Irrational beliefs


This article caught my attention a while back. It is called ‘The Academic Rational Beliefs Scale: Development, Validation and Implications for College Counsellors’ by Egan, Canale, del Rosario & White. 

In this post I had intended to review the article and talk about how the scale could be used by you (the student) to examine your own beliefs about being at university. 

Ultimately however the article was a bit of a disappointment. To be clear, it was a very neatly and concisely written article, but unfortunately I didn’t think the scale was sophisticated enough to really tune into the beliefs that shape a student’s experience of university.  

I did think their underlying goal though was a good one. And I’d like to use the article to kickstart a conversation about irrational beliefs, particularly in relation to being a student.


Why irrational beliefs? 

I was drawn to this article because I like the idea that your experience of being a student and studying at university is shaped by the beliefs you hold about what it means to be a student and what you expect the university experience to be like. 

My interest in how beliefs shape our experience is no doubt a result of my training as a CBT therapist during my psychology degree. CBT (cognitive behavioural therapy) has at its foundation the idea that the way we think and the beliefs we hold shape our experience of the world, our emotions, the decisions we make and we respond to things. Thus there is value in tuning into our beliefs and expectations.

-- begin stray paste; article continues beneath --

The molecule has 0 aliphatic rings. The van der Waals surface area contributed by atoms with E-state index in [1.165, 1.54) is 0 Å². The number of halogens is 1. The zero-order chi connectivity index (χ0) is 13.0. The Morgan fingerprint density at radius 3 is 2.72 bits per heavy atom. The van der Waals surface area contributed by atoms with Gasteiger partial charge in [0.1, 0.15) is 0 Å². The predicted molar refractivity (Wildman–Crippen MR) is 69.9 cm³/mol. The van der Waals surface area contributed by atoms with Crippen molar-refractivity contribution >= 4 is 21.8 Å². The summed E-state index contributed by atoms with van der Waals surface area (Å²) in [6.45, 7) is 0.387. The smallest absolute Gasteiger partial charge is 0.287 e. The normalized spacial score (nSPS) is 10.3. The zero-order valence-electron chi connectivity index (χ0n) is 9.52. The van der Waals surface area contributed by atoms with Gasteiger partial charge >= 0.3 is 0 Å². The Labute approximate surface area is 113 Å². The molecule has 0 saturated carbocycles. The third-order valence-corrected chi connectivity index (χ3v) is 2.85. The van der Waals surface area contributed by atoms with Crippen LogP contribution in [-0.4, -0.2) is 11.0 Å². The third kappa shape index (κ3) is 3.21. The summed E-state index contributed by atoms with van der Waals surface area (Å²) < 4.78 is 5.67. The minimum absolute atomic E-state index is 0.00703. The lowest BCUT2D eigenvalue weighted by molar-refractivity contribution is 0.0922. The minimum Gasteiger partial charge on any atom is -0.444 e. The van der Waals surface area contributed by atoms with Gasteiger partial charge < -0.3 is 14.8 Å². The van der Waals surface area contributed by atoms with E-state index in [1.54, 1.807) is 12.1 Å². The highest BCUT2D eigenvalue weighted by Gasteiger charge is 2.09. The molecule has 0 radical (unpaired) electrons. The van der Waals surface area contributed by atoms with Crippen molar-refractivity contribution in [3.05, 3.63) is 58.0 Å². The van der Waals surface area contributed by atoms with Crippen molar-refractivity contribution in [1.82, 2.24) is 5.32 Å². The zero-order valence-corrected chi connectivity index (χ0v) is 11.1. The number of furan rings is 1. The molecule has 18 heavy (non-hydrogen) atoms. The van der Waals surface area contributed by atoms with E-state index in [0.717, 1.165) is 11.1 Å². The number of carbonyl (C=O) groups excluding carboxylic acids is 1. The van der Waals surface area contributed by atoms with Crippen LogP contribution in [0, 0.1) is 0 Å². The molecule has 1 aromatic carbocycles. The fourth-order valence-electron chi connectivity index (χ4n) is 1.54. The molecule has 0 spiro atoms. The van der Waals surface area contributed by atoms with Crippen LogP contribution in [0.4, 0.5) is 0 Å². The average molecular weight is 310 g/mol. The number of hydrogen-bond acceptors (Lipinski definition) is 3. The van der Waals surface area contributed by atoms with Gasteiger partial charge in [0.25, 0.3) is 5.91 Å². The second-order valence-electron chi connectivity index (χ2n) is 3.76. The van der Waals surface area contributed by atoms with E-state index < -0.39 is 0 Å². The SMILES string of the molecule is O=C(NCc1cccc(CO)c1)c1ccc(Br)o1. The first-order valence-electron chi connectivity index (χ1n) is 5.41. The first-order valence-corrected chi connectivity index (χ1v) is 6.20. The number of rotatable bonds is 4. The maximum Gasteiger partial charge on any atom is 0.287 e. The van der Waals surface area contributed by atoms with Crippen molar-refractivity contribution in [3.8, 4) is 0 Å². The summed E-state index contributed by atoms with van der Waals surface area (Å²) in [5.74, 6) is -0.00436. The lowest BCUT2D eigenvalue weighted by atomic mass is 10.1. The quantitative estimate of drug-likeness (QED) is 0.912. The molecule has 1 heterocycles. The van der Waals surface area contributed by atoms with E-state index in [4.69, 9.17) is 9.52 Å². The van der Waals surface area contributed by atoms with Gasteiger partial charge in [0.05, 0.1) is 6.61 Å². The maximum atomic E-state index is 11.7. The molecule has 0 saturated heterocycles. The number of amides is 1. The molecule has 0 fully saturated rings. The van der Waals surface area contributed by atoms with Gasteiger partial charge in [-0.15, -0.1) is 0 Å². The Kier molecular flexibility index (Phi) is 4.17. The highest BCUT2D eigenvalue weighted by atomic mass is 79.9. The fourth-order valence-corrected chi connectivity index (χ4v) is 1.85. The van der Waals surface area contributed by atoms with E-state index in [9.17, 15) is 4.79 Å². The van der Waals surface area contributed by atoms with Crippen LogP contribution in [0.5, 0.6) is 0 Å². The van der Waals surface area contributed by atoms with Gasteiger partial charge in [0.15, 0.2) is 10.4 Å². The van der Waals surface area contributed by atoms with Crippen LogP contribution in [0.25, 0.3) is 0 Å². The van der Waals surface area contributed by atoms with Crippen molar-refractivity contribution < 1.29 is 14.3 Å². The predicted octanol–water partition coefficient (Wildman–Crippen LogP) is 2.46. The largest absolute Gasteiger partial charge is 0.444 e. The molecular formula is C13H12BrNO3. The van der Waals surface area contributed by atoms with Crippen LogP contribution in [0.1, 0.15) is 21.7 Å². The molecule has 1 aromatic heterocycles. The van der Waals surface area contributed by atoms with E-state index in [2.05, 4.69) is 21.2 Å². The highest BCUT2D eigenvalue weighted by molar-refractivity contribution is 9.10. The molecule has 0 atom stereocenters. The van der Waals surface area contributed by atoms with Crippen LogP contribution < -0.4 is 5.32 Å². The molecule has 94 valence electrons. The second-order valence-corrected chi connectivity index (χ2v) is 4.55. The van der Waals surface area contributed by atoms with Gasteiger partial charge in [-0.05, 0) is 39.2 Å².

What we believe and expect is important but it is possible that our beliefs and expectations can be ‘irrational’ and not conform well to reality. In such cases, suffering often ensues.  

For example, if you come to uni with accurate expectations of what will happen and what will be required of you (e.g. level of effort, time allocated), then the chances are you will have a good experience overall. Your expectations/beliefs and reality are in sync. 

However, if your expectations of the university experience differ markedly from reality, you might become distressed and disconnected if you aren’t able to update your expectations (or modify your university experience). 

I experienced something similar when I was working in a more traditional academic role. My expectations of what it meant to be an academic were out of line with the reality of it and I found it hard to adjust my expectations to make it workable. I ultimately left academia as a result. 


Identifying irrational beliefs

Truth be told, the term ‘irrational beliefs’ isn’t used as much in CBT as it used to be. Telling someone their beliefs are irrational can be experienced by the person as quite confrontational and that isn’t necessarily the best way to start a therapeutic relationship. 

However for more general use, I still like the term. 

Identifying that someone holds an irrational belief is not intended to be an insult. We all hold irrational beliefs. In fact, humans are prone to making many different types of thinking errors. So many in fact that I sometimes think that finding someone thinking rationally is the rarer event 😄

It can be difficult to recognise one’s own irrational beliefs. By definition, because we ‘believe’ them, we don’t subject them to any kind of scrutiny. And this makes sense. It would be impossible to subject every one of our thoughts and ideas to rigorous examination. We’d never do anything or take action because we’d always be questioning our analysis of a situation.